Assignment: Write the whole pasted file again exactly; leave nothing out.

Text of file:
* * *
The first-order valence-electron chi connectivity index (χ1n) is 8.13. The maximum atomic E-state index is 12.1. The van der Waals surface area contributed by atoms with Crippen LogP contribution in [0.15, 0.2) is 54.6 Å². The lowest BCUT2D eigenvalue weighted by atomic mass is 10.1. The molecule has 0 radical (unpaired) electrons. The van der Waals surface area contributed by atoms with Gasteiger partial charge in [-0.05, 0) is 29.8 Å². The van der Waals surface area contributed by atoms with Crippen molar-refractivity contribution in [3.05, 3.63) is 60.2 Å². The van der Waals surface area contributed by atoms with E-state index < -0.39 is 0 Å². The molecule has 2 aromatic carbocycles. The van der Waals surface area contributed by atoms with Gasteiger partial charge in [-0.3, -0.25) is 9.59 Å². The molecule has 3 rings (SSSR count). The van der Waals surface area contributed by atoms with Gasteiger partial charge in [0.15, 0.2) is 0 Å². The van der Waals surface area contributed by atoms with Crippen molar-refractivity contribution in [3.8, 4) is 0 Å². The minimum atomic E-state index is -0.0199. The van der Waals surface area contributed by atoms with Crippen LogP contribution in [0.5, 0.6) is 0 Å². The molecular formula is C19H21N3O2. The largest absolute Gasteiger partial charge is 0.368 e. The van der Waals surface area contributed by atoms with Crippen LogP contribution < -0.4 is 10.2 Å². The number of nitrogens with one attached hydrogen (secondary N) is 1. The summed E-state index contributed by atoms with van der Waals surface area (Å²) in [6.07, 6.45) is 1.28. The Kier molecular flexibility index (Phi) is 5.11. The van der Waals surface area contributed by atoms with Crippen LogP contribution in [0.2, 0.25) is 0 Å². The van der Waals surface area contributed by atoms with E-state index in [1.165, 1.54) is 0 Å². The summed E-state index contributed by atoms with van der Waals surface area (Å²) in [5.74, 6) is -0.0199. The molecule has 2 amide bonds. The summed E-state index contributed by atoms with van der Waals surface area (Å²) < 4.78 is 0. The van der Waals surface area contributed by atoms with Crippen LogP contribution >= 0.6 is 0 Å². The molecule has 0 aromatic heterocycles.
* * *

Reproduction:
The first-order valence-electron chi connectivity index (χ1n) is 8.13. The maximum atomic E-state index is 12.1. The van der Waals surface area contributed by atoms with Crippen LogP contribution in [0.15, 0.2) is 54.6 Å². The lowest BCUT2D eigenvalue weighted by atomic mass is 10.1. The molecule has 0 radical (unpaired) electrons. The van der Waals surface area contributed by atoms with Gasteiger partial charge in [-0.05, 0) is 29.8 Å². The van der Waals surface area contributed by atoms with Crippen molar-refractivity contribution in [3.05, 3.63) is 60.2 Å². The van der Waals surface area contributed by atoms with E-state index < -0.39 is 0 Å². The molecule has 2 aromatic carbocycles. The van der Waals surface area contributed by atoms with Gasteiger partial charge in [-0.3, -0.25) is 9.59 Å². The molecule has 3 rings (SSSR count). The van der Waals surface area contributed by atoms with Gasteiger partial charge in [0.15, 0.2) is 0 Å². The van der Waals surface area contributed by atoms with Crippen molar-refractivity contribution in [3.8, 4) is 0 Å². The minimum atomic E-state index is -0.0199. The van der Waals surface area contributed by atoms with Crippen LogP contribution in [0.5, 0.6) is 0 Å². The molecular formula is C19H21N3O2. The largest absolute Gasteiger partial charge is 0.368 e. The van der Waals surface area contributed by atoms with Crippen LogP contribution < -0.4 is 10.2 Å². The number of nitrogens with one attached hydrogen (secondary N) is 1. The summed E-state index contributed by atoms with van der Waals surface area (Å²) in [6.07, 6.45) is 1.28. The Kier molecular flexibility index (Phi) is 5.11. The van der Waals surface area contributed by atoms with Crippen LogP contribution in [0.2, 0.25) is 0 Å². The van der Waals surface area contributed by atoms with E-state index in [1.165, 1.54) is 0 Å². The summed E-state index contributed by atoms with van der Waals surface area (Å²) in [5.74, 6) is -0.0199. The molecule has 2 amide bonds. The summed E-state index contributed by atoms with van der Waals surface area (Å²) < 4.78 is 0. The van der Waals surface area contributed by atoms with Crippen LogP contribution >= 0.6 is 0 Å². The molecule has 0 aromatic heterocycles.